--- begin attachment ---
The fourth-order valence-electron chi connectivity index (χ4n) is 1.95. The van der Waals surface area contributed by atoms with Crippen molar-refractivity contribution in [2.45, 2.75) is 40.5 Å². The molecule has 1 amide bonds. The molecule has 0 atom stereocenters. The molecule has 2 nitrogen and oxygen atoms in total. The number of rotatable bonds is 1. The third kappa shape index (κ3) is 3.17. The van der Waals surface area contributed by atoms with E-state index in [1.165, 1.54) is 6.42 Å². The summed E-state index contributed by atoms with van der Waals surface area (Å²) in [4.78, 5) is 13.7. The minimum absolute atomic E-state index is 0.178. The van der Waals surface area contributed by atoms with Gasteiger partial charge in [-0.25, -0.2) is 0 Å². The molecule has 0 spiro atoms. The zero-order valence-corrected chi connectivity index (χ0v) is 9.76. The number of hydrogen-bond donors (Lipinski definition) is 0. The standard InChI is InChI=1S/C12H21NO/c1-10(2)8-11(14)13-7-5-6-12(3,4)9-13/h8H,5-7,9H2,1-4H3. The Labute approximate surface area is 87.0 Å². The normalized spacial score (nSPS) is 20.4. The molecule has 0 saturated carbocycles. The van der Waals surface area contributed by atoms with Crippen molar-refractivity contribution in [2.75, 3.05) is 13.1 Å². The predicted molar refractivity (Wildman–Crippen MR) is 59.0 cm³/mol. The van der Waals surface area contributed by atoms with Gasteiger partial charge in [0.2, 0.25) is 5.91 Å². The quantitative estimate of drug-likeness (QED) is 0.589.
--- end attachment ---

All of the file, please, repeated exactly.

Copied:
The fourth-order valence-electron chi connectivity index (χ4n) is 1.95. The van der Waals surface area contributed by atoms with Crippen molar-refractivity contribution in [2.45, 2.75) is 40.5 Å². The molecule has 1 amide bonds. The molecule has 0 atom stereocenters. The molecule has 2 nitrogen and oxygen atoms in total. The number of rotatable bonds is 1. The third kappa shape index (κ3) is 3.17. The van der Waals surface area contributed by atoms with E-state index in [1.165, 1.54) is 6.42 Å². The summed E-state index contributed by atoms with van der Waals surface area (Å²) in [4.78, 5) is 13.7. The minimum absolute atomic E-state index is 0.178. The van der Waals surface area contributed by atoms with Gasteiger partial charge in [-0.25, -0.2) is 0 Å². The molecule has 0 spiro atoms. The zero-order valence-corrected chi connectivity index (χ0v) is 9.76. The number of hydrogen-bond donors (Lipinski definition) is 0. The standard InChI is InChI=1S/C12H21NO/c1-10(2)8-11(14)13-7-5-6-12(3,4)9-13/h8H,5-7,9H2,1-4H3. The Labute approximate surface area is 87.0 Å². The normalized spacial score (nSPS) is 20.4. The molecule has 0 saturated carbocycles. The van der Waals surface area contributed by atoms with Crippen molar-refractivity contribution in [2.75, 3.05) is 13.1 Å². The predicted molar refractivity (Wildman–Crippen MR) is 59.0 cm³/mol. The van der Waals surface area contributed by atoms with Gasteiger partial charge in [0.2, 0.25) is 5.91 Å². The quantitative estimate of drug-likeness (QED) is 0.589.